Playing Santana music made me a better songwriter

It was that focus on the basics that really helped to propel my growth as a songwriter. This growth made itself evident in two principal ways.

Melody, melody, melody

First, when creating the original song, it has forced me to focus even more than I did previously on a strong melody. This is a point to which I was first introduced some years earlier, listening to a very successful songwriter while attending a songwriting convention.

This songwriter recounted his process: he would write without any instruments whatsoever. Since he was a vocalist, he would produce the words and melody a cappella. Huh? At first I was quite skeptical, but once he explained, I understood the concept.

To paraphrase his words: “When people are singing along to my songs in their car,” he explained, “they don’t have a keyboard, a guitar, or any other instrument with them. They are singing along with, and relating to the melody. The melody is the primary device a song uses to communicate to a listener.”

Sounds obvious, right? But like many, many songwriters, I had always fallen into the trap of creating a musical background, and then “fitting” a melody to that harmonic pattern. After all, it’s much easier to do that way.

What playing Santana’s music brought home to me was just how powerful a melody could be, even when it was a guitar player playing it as opposed to a singer singing it.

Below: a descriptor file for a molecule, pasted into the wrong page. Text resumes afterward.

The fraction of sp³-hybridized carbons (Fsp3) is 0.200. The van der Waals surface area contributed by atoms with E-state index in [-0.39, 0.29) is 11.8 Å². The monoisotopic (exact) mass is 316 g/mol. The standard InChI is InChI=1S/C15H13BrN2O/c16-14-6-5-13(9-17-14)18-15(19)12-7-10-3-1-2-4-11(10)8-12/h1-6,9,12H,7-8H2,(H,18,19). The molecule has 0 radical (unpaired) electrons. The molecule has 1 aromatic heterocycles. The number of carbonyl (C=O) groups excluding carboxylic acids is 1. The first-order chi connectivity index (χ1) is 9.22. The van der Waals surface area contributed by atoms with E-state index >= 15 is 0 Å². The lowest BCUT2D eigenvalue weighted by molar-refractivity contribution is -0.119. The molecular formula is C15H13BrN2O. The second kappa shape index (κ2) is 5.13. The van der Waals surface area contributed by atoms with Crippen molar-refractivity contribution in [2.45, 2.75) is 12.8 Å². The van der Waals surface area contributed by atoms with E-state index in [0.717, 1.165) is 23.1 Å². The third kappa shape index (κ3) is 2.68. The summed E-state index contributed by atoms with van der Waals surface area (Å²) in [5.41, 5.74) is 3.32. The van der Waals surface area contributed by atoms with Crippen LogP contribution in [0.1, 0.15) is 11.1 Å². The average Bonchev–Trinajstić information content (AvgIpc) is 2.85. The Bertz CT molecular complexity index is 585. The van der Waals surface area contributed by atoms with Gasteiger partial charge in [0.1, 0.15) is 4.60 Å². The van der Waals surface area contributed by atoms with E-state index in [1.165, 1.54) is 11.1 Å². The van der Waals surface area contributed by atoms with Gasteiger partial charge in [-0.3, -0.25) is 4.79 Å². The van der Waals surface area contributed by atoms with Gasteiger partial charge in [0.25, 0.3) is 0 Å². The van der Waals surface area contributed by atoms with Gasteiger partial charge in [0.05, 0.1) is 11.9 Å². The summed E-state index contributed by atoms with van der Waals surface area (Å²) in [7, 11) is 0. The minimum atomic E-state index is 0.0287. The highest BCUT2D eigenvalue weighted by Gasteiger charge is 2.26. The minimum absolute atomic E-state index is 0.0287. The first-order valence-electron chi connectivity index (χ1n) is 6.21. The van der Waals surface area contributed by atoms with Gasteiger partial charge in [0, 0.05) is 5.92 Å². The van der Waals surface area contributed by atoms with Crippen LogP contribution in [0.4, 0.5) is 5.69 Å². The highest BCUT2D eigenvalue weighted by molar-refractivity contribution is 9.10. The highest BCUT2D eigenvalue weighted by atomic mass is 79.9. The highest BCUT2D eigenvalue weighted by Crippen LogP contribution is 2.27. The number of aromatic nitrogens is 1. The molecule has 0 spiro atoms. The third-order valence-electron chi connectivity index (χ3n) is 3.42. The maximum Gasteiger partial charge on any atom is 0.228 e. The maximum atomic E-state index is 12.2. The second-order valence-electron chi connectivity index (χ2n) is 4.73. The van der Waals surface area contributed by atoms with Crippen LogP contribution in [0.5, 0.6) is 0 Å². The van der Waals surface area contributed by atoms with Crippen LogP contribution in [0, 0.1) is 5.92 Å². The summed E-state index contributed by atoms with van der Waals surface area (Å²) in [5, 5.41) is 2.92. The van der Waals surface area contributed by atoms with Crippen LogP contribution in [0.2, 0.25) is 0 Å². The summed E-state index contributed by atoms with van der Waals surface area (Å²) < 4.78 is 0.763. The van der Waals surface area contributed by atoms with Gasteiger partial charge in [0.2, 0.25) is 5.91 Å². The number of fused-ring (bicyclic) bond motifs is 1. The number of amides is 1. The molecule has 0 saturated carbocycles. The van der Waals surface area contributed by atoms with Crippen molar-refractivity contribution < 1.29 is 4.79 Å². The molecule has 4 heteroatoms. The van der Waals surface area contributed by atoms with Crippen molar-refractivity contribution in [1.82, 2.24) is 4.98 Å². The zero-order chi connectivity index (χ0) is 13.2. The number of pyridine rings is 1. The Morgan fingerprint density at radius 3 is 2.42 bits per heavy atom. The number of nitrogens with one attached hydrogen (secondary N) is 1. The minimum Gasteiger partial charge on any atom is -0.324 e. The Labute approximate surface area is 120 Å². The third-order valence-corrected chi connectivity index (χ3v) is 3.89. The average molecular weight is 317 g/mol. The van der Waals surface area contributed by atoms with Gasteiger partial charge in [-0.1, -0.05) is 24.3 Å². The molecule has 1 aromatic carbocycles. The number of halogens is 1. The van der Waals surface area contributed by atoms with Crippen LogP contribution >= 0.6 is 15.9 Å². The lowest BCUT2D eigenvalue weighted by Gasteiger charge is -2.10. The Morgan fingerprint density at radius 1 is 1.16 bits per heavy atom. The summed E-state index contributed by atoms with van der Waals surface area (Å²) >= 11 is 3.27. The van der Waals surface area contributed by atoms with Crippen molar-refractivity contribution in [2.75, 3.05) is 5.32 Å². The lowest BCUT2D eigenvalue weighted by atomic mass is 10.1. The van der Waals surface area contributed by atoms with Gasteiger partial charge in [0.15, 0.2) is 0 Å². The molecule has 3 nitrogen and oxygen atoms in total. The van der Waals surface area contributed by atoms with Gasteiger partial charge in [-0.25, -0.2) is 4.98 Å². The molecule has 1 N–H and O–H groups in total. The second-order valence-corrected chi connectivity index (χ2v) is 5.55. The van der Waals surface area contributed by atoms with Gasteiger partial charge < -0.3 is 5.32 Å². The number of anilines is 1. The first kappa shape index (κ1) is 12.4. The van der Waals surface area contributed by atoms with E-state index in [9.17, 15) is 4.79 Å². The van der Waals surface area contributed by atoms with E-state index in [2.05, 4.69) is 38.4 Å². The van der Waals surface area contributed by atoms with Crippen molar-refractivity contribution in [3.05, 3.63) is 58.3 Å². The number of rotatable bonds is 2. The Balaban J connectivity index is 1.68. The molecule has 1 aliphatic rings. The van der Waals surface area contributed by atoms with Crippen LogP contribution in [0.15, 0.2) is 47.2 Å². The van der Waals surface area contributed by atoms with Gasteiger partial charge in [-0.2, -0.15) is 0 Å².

Gibson SG on stage playing Evil Ways by Santana

The unsung skill: Arranging

When creating a song, the songwriter generally comes up with a chord progression and a melody. The kind of thing you can play on a piano or a guitar, for instance. But for at least the last hundred years, songs have involved much more than that. The bass line, keyboard parts, guitar riffs, and even drum parts, all form a very rich tapestry.

Again, what diving in so deeply to Santana’s music reinforced was just how integral each of those parts — both alone, and as a combined unit — could be to the impact of the song. The example I always use to demonstrate this point is the very first track on the very first Santana album: Jingo.

Jingo is not a 3-chord song, or even a 2-chord song. It is, believe it or not, a ONE CHORD SONG! Not only that, but there are only four SYLLABLES in the vocal part!

What makes this song work is how deftly the band introduces instrumental elements and grooves throughout the tune. They build it up and create an ebb and flow that — to my ears — renders this song fresh, even today. Impressive!

The benefits of playing in group that is a tribute to Santana

So besides all the fun of delighting audiences in three different states, I have been able to integrate my own songwriting and music into the mix. For that and everything else, I will always be grateful to that musician that suggested that I start a Santana tribute band!